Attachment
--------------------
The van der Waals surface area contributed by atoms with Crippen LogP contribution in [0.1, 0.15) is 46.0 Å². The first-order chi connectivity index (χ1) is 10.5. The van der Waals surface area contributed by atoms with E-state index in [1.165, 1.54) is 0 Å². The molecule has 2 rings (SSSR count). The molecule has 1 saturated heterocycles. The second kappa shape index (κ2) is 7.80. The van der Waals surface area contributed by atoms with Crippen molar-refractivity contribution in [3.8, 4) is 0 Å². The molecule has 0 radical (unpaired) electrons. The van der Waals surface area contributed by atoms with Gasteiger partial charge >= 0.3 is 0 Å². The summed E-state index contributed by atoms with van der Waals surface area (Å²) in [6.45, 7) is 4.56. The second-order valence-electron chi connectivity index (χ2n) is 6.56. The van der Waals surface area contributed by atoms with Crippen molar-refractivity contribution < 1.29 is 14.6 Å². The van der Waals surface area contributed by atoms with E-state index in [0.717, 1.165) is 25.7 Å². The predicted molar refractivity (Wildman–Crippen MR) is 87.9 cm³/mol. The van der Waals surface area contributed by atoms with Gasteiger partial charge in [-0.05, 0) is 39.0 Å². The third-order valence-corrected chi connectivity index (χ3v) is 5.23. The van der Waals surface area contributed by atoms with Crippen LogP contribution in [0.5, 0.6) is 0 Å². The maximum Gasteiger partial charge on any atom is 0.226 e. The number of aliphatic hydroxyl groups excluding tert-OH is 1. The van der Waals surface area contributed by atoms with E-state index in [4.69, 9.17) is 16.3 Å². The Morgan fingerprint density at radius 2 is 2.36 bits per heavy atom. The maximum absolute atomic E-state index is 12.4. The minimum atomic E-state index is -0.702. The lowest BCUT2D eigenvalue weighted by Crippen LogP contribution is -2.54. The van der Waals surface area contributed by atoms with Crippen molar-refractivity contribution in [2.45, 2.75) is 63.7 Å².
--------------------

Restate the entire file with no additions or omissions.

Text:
The van der Waals surface area contributed by atoms with Crippen LogP contribution in [0.1, 0.15) is 46.0 Å². The first-order chi connectivity index (χ1) is 10.5. The van der Waals surface area contributed by atoms with E-state index in [1.165, 1.54) is 0 Å². The molecule has 2 rings (SSSR count). The molecule has 1 saturated heterocycles. The second kappa shape index (κ2) is 7.80. The van der Waals surface area contributed by atoms with Crippen molar-refractivity contribution in [3.8, 4) is 0 Å². The molecule has 0 radical (unpaired) electrons. The van der Waals surface area contributed by atoms with Gasteiger partial charge >= 0.3 is 0 Å². The summed E-state index contributed by atoms with van der Waals surface area (Å²) in [6.45, 7) is 4.56. The second-order valence-electron chi connectivity index (χ2n) is 6.56. The van der Waals surface area contributed by atoms with Crippen molar-refractivity contribution < 1.29 is 14.6 Å². The van der Waals surface area contributed by atoms with E-state index in [0.717, 1.165) is 25.7 Å². The predicted molar refractivity (Wildman–Crippen MR) is 87.9 cm³/mol. The van der Waals surface area contributed by atoms with Gasteiger partial charge in [-0.05, 0) is 39.0 Å². The third-order valence-corrected chi connectivity index (χ3v) is 5.23. The van der Waals surface area contributed by atoms with Crippen LogP contribution in [0.5, 0.6) is 0 Å². The maximum Gasteiger partial charge on any atom is 0.226 e. The number of aliphatic hydroxyl groups excluding tert-OH is 1. The van der Waals surface area contributed by atoms with E-state index in [4.69, 9.17) is 16.3 Å². The Morgan fingerprint density at radius 2 is 2.36 bits per heavy atom. The maximum absolute atomic E-state index is 12.4. The minimum atomic E-state index is -0.702. The lowest BCUT2D eigenvalue weighted by Crippen LogP contribution is -2.54. The van der Waals surface area contributed by atoms with Crippen molar-refractivity contribution in [2.45, 2.75) is 63.7 Å².